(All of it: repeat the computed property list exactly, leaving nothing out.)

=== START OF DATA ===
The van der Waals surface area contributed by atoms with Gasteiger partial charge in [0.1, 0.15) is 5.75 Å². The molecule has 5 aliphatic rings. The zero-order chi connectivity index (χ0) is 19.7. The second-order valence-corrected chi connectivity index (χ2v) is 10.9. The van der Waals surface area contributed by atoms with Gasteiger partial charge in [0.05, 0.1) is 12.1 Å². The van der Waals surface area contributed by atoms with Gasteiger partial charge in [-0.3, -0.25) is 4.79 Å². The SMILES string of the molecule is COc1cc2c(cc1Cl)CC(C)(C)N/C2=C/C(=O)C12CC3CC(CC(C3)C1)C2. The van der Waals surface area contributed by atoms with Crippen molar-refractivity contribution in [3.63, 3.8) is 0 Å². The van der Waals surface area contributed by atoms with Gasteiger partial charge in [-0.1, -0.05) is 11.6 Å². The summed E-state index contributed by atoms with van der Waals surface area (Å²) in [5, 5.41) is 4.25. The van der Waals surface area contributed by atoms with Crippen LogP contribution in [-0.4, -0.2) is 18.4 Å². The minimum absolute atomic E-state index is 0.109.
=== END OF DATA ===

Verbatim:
The van der Waals surface area contributed by atoms with Gasteiger partial charge in [0.1, 0.15) is 5.75 Å². The molecule has 5 aliphatic rings. The zero-order chi connectivity index (χ0) is 19.7. The second-order valence-corrected chi connectivity index (χ2v) is 10.9. The van der Waals surface area contributed by atoms with Gasteiger partial charge in [0.05, 0.1) is 12.1 Å². The van der Waals surface area contributed by atoms with Gasteiger partial charge in [-0.3, -0.25) is 4.79 Å². The SMILES string of the molecule is COc1cc2c(cc1Cl)CC(C)(C)N/C2=C/C(=O)C12CC3CC(CC(C3)C1)C2. The van der Waals surface area contributed by atoms with Crippen molar-refractivity contribution in [3.63, 3.8) is 0 Å². The van der Waals surface area contributed by atoms with Gasteiger partial charge in [-0.1, -0.05) is 11.6 Å². The summed E-state index contributed by atoms with van der Waals surface area (Å²) in [5, 5.41) is 4.25. The van der Waals surface area contributed by atoms with Crippen LogP contribution in [-0.4, -0.2) is 18.4 Å². The minimum absolute atomic E-state index is 0.109.